UFC 129: The Seven Hot Topics Following the UFC's Biggest Night Ever

Michael EvansCorrespondent IIIMay 2, 2011

Still the best.
Still the best.

UFC 129 was a historic event in many ways. It was the largest event in UFC history in terms of media coverage, attendance, live gate receipts and marketing.

This was a night that saw a flying submission, an end to a historic career, a gutsy performance by Mark Hominick, an injury to Georges St-Pierre and a kick straight out of an '80s kung-fu film. 

Overall, it was not the greatest in terms of the main card, but it did feature some great moments.  The fact that the crowd cageside was the same as the entire Mandalay Bay layout is incredible.  The more than 55,000 people in that stadium was a truly amazing sight considering that Zuffa has only owned the UFC for 10years.  It makes a fan proud to see the sport growing like it has lately.

I will discuss seven topics that piqued my interest following UFC 129.


1. Pablo Garza wins with a flying triangle choke

Pablo Garza was getting thrashed by the kickboxing of Yves Jabouin, only to secure a triangle choke four minutes into the first round. He did it in spectacular fashion by jumping on Jabouin, pulling him to the canvas and securing the lock at the same moment.

Jabouin tried to escape with some ground and pound but Garza had the choke locked in tight and that was all she wrote.  Garza received one of the sweet $129,000 bonus prizes for his efforts.  His stock rose considerably both in the eyes of his fans and with the UFC brass.


2. Makdessi Knocks Out Kyle Watson with brutal spinning back fist

Kyle Watson came to Toronto looking for a win and he was confident he could do so.  Undefeated prospect John Makessi had other plans.

The Canadian up-and-comer looked brilliant, controlling the majority of the bout with clean, effective striking.  In the third round he cut Watson.  He then faked a kick and landed a perfectly timed spinning back fist that knocked Watson out cold.


3. Rory MacDonald is a legitimate threat in the UFC welterweight division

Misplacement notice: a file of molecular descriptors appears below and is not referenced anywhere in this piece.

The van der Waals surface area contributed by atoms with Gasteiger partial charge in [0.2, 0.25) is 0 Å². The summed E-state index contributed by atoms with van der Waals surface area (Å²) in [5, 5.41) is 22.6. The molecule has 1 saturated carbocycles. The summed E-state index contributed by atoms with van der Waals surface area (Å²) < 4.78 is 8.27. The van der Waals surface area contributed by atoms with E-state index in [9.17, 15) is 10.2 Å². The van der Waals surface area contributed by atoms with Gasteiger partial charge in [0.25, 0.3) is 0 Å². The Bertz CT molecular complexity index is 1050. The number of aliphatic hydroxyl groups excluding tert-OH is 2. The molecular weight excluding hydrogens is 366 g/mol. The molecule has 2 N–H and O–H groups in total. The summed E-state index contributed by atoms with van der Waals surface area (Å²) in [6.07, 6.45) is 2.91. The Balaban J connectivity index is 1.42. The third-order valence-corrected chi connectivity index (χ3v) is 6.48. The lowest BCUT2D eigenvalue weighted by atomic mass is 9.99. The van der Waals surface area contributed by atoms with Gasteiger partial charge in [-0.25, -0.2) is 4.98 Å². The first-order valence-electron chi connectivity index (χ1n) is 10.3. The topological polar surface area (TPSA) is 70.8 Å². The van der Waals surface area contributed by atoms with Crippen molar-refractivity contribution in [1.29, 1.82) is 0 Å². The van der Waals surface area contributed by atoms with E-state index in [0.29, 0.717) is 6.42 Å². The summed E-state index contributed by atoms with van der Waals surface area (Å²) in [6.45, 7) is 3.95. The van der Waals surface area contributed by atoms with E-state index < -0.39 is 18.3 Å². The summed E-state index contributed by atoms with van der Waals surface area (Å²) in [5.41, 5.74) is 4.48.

Rory MacDonald proved on Saturday night that he is a serious threat in the 170 pound division, and he did it in his home country in front of a North American record crowd.  Nate Diaz is a handful for anyone, but Rory MacDonald showed why he was able to dictate the pace and flow of the fight.

MacDonald nearly beat Carlos Condit in his second UFC fight, but Condit roared back in the third round for a thrilling victory.  Despite the loss, MacDonald nearly beat a former world champion.  And on Saturday night at Rogers Centre in Toronto, MacDonald grappled, slammed and battered Diaz for three rounds en route to a dominant unanimous decision win.

After easily winning round two, Rory lit up the crowd with three flashy suplex slams which he finished off with some relentless ground and pound.  This win should get the youngster a top-10 opponent.  That is a scary thought whenever you find out that he is only 21 years old.


4.  Machida invokes the spirit of the Karate Kid

Lyoto Machida and Randy Couture entered the Octagon needing no introduction. With six UFC titles between the two of them, these men are already legends of the sport in the eyes of every fan.

Randy Couture entered the bout stating that this would be his version of the farewell concert, his curtain call in the UFC.  In a lot of ways this fight was a very melancholy moment for the world of mixed martial arts.  Lyoto Machida found a way to win over the moment by landing a move reminiscent of the front kick that Anderson Silva delivered on Vitor Belfort earlier this year. 

Machida waited until he was in position and landed a jumping front kick that caught Couture right on the button and ended his fighting career in an instant.  Machida is now thrust back into the upper echelon of the 205-pound division.